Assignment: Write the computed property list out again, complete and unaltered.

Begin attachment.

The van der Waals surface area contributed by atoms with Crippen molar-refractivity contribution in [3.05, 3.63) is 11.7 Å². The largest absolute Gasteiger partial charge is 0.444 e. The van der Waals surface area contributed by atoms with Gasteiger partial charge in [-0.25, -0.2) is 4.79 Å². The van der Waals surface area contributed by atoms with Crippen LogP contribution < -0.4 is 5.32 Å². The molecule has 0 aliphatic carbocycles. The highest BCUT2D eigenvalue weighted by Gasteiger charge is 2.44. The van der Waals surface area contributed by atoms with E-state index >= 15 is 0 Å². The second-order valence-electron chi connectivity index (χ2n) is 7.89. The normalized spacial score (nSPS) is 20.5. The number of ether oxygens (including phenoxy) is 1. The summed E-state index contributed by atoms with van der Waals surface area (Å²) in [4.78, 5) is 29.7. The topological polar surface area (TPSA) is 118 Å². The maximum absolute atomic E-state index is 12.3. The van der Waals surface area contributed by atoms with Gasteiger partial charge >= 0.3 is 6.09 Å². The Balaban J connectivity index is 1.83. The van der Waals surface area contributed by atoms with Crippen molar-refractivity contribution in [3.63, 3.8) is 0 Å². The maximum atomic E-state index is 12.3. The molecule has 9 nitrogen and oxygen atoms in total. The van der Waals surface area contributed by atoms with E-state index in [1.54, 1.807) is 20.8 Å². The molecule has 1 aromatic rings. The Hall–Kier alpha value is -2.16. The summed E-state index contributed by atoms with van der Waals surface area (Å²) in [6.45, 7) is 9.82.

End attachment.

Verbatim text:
The van der Waals surface area contributed by atoms with Crippen molar-refractivity contribution in [3.05, 3.63) is 11.7 Å². The largest absolute Gasteiger partial charge is 0.444 e. The van der Waals surface area contributed by atoms with Gasteiger partial charge in [-0.25, -0.2) is 4.79 Å². The van der Waals surface area contributed by atoms with Crippen LogP contribution < -0.4 is 5.32 Å². The molecule has 0 aliphatic carbocycles. The highest BCUT2D eigenvalue weighted by Gasteiger charge is 2.44. The van der Waals surface area contributed by atoms with E-state index >= 15 is 0 Å². The second-order valence-electron chi connectivity index (χ2n) is 7.89. The normalized spacial score (nSPS) is 20.5. The number of ether oxygens (including phenoxy) is 1. The summed E-state index contributed by atoms with van der Waals surface area (Å²) in [4.78, 5) is 29.7. The topological polar surface area (TPSA) is 118 Å². The maximum absolute atomic E-state index is 12.3. The van der Waals surface area contributed by atoms with Gasteiger partial charge >= 0.3 is 6.09 Å². The Balaban J connectivity index is 1.83. The van der Waals surface area contributed by atoms with Crippen molar-refractivity contribution in [3.63, 3.8) is 0 Å². The maximum atomic E-state index is 12.3. The molecule has 9 nitrogen and oxygen atoms in total. The van der Waals surface area contributed by atoms with E-state index in [1.54, 1.807) is 20.8 Å². The molecule has 1 aromatic rings. The Hall–Kier alpha value is -2.16. The summed E-state index contributed by atoms with van der Waals surface area (Å²) in [6.45, 7) is 9.82.